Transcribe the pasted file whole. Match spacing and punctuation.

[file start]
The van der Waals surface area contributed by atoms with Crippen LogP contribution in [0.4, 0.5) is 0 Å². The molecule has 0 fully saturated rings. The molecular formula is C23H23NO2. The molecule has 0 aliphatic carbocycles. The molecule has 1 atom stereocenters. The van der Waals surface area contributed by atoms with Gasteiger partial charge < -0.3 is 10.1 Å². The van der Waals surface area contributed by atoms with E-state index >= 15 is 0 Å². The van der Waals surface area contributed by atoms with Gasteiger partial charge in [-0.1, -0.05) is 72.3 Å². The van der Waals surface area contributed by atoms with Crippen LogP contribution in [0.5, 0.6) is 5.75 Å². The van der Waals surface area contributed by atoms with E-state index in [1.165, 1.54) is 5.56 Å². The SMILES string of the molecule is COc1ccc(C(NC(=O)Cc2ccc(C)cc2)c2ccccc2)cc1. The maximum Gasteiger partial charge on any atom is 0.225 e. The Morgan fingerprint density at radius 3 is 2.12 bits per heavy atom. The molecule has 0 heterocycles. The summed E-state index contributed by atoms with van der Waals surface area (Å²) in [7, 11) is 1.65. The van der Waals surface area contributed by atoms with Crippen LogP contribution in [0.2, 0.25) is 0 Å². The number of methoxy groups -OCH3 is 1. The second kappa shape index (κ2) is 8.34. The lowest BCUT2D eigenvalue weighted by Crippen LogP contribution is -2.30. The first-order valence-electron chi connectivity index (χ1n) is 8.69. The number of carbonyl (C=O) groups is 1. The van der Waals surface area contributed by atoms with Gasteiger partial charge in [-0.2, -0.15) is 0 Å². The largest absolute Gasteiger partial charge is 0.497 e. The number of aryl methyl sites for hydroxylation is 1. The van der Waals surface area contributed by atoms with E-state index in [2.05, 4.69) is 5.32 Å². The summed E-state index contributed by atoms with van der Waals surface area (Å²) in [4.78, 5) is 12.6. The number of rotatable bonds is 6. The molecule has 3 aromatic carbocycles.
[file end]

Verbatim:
The van der Waals surface area contributed by atoms with Crippen LogP contribution in [0.4, 0.5) is 0 Å². The molecule has 0 fully saturated rings. The molecular formula is C23H23NO2. The molecule has 0 aliphatic carbocycles. The molecule has 1 atom stereocenters. The van der Waals surface area contributed by atoms with Gasteiger partial charge < -0.3 is 10.1 Å². The van der Waals surface area contributed by atoms with E-state index >= 15 is 0 Å². The van der Waals surface area contributed by atoms with Gasteiger partial charge in [-0.1, -0.05) is 72.3 Å². The van der Waals surface area contributed by atoms with Crippen LogP contribution in [0.5, 0.6) is 5.75 Å². The van der Waals surface area contributed by atoms with E-state index in [1.165, 1.54) is 5.56 Å². The SMILES string of the molecule is COc1ccc(C(NC(=O)Cc2ccc(C)cc2)c2ccccc2)cc1. The maximum Gasteiger partial charge on any atom is 0.225 e. The Morgan fingerprint density at radius 3 is 2.12 bits per heavy atom. The molecule has 0 heterocycles. The summed E-state index contributed by atoms with van der Waals surface area (Å²) in [7, 11) is 1.65. The van der Waals surface area contributed by atoms with Crippen LogP contribution in [0.2, 0.25) is 0 Å². The number of methoxy groups -OCH3 is 1. The second kappa shape index (κ2) is 8.34. The lowest BCUT2D eigenvalue weighted by Crippen LogP contribution is -2.30. The first-order valence-electron chi connectivity index (χ1n) is 8.69. The number of carbonyl (C=O) groups is 1. The van der Waals surface area contributed by atoms with Gasteiger partial charge in [-0.2, -0.15) is 0 Å². The largest absolute Gasteiger partial charge is 0.497 e. The number of aryl methyl sites for hydroxylation is 1. The van der Waals surface area contributed by atoms with E-state index in [2.05, 4.69) is 5.32 Å². The summed E-state index contributed by atoms with van der Waals surface area (Å²) in [4.78, 5) is 12.6. The number of rotatable bonds is 6. The molecule has 3 aromatic carbocycles.